Shade-grown coffee also means both Cuban farmers and importers can trade in Europe with confidence. Incoming EU legislation requires companies importing products linked to deforestation, including coffee, palm oil and soya, to prove goods have not contributed to forest degradation and will enforce hefty fines for non-compliance.

The benefits of advanced using biofertilisers and shade-grown approach are evident, with Bio Cuba Café members yielding 0.8 tonnes of coffee per hectare compared to 0.3 tonnes for the national average.

“Those farmers able to produce more will have more revenue and they will have reasons to stay in the mountains,” says Bermúdez. “We don’t need a lot of producers, but we need the producers we have to be far more efficient.”

Money grows on coffee trees

One farmer already reaping the benefits of the Bio Cuba Café joint venture is Rafael ‘Tony’ Antonio Infante. Like many Cubans working in the agricultural sector, Tony is higher educated and has a Bachelor’s degree in economics. In recent years, Tony has shifted from cattle farming to coffee due to the crop’s higher returns and lower maintenance requirements.

A few hours’ drive from Santiago de Cuba, his 15-hectare farm also produces plantain, beans, and pumpkins. Speaking through a translator, Tony explains he first began sowing coffee in 2017 over five hectares. The results have been promising, with yields of around two tonnes per hectare over a three-month cycle – higher-than-average volumes he attributes to the use of organic manure and recycled coffee waste fertiliser alongside a 100% shade-grown system.

Tony recently sold four tonnes of high-grade organic robusta to a cooperative through the GAF Tercer Frente cooperative on behalf of Bio Cuba Café for 127,000 pesos ($1,127) per tonne – a solid return when 120 seedlings can be purchased for just €1 ($1.08). Having recently fully joined the Bio Cuba Café programme, Tony says he is planning to further hone his agronomy techniques and add three hectares of land dedicated to coffee.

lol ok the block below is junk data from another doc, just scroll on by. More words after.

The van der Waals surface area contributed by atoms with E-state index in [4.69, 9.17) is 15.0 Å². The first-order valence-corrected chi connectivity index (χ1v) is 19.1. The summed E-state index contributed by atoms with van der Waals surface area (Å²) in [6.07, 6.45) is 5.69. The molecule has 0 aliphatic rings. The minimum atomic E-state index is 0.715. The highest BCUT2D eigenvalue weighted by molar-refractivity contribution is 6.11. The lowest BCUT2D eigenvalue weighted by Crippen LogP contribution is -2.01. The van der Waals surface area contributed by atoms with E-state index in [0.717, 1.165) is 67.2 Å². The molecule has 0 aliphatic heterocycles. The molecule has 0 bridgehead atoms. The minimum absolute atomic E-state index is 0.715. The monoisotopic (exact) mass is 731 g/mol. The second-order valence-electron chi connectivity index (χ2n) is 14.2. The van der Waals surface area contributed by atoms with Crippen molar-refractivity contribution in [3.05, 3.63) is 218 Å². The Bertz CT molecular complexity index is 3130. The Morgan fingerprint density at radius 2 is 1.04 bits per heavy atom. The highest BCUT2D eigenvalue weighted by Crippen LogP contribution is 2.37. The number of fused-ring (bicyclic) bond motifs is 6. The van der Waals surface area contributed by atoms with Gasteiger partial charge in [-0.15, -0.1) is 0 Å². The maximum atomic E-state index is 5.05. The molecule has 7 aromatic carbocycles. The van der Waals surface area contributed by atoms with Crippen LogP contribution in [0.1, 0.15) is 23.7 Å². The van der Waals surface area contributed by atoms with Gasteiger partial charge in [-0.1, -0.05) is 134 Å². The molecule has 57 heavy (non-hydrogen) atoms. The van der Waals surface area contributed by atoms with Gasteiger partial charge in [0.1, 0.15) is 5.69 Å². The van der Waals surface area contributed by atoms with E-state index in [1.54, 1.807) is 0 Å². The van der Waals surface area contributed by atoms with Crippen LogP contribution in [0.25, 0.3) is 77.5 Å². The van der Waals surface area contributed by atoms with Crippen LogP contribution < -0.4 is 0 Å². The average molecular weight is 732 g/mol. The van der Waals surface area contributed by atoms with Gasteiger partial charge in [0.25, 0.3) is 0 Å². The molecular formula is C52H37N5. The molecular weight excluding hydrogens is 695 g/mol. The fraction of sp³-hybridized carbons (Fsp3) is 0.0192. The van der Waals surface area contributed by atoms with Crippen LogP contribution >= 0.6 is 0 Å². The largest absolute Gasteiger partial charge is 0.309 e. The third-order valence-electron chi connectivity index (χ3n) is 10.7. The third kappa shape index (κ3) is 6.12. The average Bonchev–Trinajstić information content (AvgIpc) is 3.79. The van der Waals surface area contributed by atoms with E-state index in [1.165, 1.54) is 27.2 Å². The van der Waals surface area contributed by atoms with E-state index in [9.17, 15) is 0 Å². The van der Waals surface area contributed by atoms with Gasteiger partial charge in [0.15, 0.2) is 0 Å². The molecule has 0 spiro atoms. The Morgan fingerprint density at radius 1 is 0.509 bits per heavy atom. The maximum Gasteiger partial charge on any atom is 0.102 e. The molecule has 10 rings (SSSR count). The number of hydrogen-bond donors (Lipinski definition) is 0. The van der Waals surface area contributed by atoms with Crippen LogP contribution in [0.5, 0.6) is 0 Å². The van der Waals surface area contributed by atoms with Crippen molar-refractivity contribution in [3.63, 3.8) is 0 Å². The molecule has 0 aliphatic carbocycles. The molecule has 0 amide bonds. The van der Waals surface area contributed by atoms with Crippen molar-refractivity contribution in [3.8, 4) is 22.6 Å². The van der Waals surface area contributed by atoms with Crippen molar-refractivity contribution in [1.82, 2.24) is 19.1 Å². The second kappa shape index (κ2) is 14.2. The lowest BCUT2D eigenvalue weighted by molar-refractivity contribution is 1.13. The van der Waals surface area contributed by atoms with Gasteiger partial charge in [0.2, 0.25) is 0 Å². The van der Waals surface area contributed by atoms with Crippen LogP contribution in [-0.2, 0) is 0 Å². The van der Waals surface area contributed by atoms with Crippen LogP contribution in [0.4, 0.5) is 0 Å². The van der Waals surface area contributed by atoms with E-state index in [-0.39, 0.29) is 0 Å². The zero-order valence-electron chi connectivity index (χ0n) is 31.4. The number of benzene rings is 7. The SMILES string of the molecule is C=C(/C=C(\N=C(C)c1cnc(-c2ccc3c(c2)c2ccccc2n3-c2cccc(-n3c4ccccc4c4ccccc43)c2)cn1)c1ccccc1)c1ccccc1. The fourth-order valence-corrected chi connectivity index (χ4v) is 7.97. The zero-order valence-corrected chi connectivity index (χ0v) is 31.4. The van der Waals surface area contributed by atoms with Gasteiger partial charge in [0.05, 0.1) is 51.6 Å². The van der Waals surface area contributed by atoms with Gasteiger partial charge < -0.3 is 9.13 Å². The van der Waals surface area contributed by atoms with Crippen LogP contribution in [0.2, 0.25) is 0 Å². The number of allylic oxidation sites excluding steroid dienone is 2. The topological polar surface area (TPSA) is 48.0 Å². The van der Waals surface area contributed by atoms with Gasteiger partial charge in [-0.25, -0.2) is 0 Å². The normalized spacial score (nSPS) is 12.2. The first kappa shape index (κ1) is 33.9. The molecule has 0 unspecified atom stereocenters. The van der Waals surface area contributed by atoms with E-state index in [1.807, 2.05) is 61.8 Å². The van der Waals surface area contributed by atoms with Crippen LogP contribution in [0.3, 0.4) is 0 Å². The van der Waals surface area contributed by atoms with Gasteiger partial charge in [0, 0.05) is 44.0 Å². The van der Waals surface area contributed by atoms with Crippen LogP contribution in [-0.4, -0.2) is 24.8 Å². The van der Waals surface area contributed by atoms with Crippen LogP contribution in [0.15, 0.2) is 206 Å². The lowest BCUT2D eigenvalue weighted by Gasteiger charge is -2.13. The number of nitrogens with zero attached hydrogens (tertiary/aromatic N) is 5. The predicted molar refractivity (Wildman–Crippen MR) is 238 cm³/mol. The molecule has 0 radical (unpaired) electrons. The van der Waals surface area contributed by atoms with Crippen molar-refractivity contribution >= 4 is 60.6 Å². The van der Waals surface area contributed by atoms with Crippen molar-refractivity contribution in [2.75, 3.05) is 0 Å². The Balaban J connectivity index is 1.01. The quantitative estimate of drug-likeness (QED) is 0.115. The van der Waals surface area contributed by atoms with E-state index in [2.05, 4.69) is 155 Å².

Yolani Carrasana Valdez is another Cuban coffee farmer reaping the benefits of the Bio Cuba Café programme. Valdez cultivates around 4,800 shade-grown robusta coffee trees over 7.7 hectares. Using organic fertiliser developed by Bio Cuba Café over the past two years, Valdez grew almost six tonnes of coffee in 2022.

“One of the easiest ways to support a coffee plantation is to create a shade-grown system”
Michele Curto, President, AICEC

His farm also produces sweet potato, citrus and tropical fruit, however, coffee is now Valdez’ most lucrative crop, generating around 80% of the farm’s income and enabling him to employ ten workers.

From these farms and many others, coffee is transported to the Los Negros washing station in Cuba’s Santiago de Cuba province. One of 22 stations in the country, this facility processes 64% of Cuba’s current coffee production. Los Negros uses a wet process to de-pulp coffee cherries and is experimenting with fermentation on robusta micro-lots in collaboration with the University of Santiago to elevate quality.

The station is also embedding full supply chain and farm traceability into Cuban coffee production. In 2020 Bio Café Cuba began tracking soil quality, weather conditions and water usage from a range of 50 sensors in the field to build climate resilience by continually monitoring environmental conditions in real time.